By Derek Kartalian
Wireless connectivity is finally getting an upgrade. After years of planning and development, 5G connectivity has started to become a reality. Once fully operational and implemented on a wide scale, this new form of connectivity will allow for far greater data transfer speeds across all mobile devices, transform the use of current technologies, and spur technological innovation. Several emerging industries, including driverless cars, virtual reality (VR), and augmented reality (AR), are expected to greatly benefit from the steep increase in data transfer speeds.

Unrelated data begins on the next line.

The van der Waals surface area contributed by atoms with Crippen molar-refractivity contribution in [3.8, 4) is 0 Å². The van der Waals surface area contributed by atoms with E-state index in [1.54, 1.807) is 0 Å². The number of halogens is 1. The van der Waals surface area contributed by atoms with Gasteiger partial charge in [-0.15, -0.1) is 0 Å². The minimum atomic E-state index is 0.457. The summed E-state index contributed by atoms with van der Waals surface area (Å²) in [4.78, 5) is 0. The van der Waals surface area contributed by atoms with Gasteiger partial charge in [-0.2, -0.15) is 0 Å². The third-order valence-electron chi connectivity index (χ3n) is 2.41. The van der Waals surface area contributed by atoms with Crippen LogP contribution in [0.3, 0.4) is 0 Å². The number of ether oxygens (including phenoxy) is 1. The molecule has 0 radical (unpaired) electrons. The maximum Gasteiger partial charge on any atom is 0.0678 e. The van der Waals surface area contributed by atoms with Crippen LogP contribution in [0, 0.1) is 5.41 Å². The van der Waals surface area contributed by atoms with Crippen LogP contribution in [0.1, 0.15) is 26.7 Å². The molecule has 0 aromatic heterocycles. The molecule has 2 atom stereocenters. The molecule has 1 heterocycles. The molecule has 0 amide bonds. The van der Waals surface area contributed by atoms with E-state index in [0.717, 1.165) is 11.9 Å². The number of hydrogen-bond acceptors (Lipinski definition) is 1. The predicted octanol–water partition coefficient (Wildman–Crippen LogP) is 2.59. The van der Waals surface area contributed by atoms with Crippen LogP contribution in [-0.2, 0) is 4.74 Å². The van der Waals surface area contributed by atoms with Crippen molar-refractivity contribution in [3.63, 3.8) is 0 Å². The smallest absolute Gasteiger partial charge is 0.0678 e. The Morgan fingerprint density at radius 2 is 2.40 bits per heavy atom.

Currently, each iteration of wireless technology is given a designated number as well as a generation. As such, the progression throughout the history of mobile devices has been 1G, 2G, 3G, 4G and LTE, and is now being followed by 5G. As has been the case for the creation of previous networks, large telecommunication companies have been independently developing proprietary 5G networks to serve their respective customer bases. Each company’s network varies in frequency, coverage, and usage. Some networks focus on either mobile or home connectivity, while others provide service to both. For example, T-Mobile’s mobile 5G network is expected to achieve full national mobile coverage by late 2019 or early 2020.